The kernel is one thing. And kernels aren't going to be 'object oriented' and they shouldn't be either. But user interfaces have to be. And yet no one but Apple today have an object oriented interface to offer.

It's not only a question of outer user interface design - it's question of how the code works. Development on Apple's OS X can go five times as fast - and with better and more stable results - as found on other platforms. C++ (used by KDE) is not repeat NOT object orientation. It's a mongrel at best, a disaster not waiting to happen at worst. Outside the world of Objective-C there's no flexibility. Nothing can be as dynamic. Write your OS kernel (it's already written) in pure C as Linus has always insisted. But stop using those lacklustre UIs like GNOME and KDE.

The ideal here of course would be if Apple and Google could effect some type of merger. Call it Gapple if you will. But Apple have the effective monopoly on good user interface design and development tools (including programming languages). This is something both open source in general and Google in particular can profit from.

One system - and only one system. This isn't something Google or the open source people are likely to founder on as their kernel is already written and agreed on. But Apple have in effect two disparate operating systems in the same system - at least on their computers. This never works. If you want security - and the Internet users are screaming for it - then you need one path and one path alone from user to hardware through the OS kernel. You can't have alternate APIs that do the same thing.

The old IBM PC BIOS was a mess. It was a quilt of parallel somewhat concentric interrupts that often did mostly the same thing. Easily exploitable. Apple mix in bits of their old beige box OS (Carbon and earlier) under the bonnet where Cocoa and more importantly Unix reside. You can't have that. Relying only on a Linux kernel will protect systems from this booby trap but it doesn't hurt to keep people aware of the dangers out there.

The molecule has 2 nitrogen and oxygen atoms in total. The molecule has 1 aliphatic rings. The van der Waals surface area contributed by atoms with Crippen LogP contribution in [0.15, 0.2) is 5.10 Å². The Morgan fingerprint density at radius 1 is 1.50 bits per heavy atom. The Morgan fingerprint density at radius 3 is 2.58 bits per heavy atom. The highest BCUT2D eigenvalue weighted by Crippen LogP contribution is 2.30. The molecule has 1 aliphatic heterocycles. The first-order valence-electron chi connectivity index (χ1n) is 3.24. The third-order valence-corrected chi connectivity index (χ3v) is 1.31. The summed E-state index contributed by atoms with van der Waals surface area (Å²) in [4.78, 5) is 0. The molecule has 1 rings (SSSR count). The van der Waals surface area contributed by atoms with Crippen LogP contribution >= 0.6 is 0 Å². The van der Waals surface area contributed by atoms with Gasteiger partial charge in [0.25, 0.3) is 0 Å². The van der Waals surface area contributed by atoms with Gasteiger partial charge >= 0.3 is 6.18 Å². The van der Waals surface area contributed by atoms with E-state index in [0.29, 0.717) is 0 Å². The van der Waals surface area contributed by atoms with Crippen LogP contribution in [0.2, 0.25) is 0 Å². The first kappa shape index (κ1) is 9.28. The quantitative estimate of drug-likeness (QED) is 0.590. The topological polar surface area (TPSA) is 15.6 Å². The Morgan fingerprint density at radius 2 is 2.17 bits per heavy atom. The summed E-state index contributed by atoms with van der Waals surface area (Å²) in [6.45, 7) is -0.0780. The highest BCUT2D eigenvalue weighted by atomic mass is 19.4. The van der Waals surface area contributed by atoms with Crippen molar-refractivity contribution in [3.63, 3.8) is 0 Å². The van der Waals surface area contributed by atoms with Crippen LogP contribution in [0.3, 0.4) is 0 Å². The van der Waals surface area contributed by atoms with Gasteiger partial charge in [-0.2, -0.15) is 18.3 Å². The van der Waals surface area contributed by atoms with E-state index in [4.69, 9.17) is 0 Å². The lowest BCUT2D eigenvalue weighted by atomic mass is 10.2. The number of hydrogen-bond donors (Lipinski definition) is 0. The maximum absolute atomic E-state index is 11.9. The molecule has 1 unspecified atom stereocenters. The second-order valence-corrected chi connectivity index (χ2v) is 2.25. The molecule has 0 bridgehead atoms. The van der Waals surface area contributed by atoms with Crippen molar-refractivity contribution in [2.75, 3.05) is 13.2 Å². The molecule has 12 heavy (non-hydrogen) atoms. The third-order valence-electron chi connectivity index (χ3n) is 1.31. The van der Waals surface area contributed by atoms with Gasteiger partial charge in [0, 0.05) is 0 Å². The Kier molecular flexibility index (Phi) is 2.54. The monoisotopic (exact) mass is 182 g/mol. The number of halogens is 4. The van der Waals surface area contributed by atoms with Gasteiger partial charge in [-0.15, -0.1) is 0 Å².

Let the other guy do the hard work. This is one of Brian Kernighan's three golden rules of programming. It sounds cheeky but what it really means is you never reinvent the wheel. Open source per se is a huge grouping of a great number of separate projects with separate programming teams. Each project contributes its bit.

You don't go and take a Linux kernel and then rewrite it substantially if you want to come with a complete OS. You work with the kernel 'as is'. If there's a reason to update that kernel then you let the kernel people do it. If you discover a bug or a security hole in the kernel then you don't fix it yourself - you tell the kernel people about it and stay on their case until they fix it.

Not only does this lessen the workload for all involved: it also makes the final product more secure. The more often you branch open source the more you get a mess of an overall product. And the more time it takes you to put through changes of your own when the source team come with an improvement. Open source modules should be used 'out of the box'. 'As is'. Don't change that code yourself.

And yes, Apple have eaten dirt too many times because of this. They can't use file system drivers out of the box because they want to support Finder info and resource forks and whatnot. Change a few things at the source and Apple have to wait until their key team have time to review the new code and see where their own previous changes can be reintegrated into the new release - and test the new code as well. In the world of security - at least now with the rout on Microsoft currently continuing unabated - you simply can't risk wasting that time.

There's little risk Google will screw up or screw with a Linux kernel. The greater risk is their user interfaces and programming interfaces won't be up to snuff. Their online graphics might be good enough for online use but they won't be good enough for local use on the local computer. Here is where Apple can be invaluable to Google.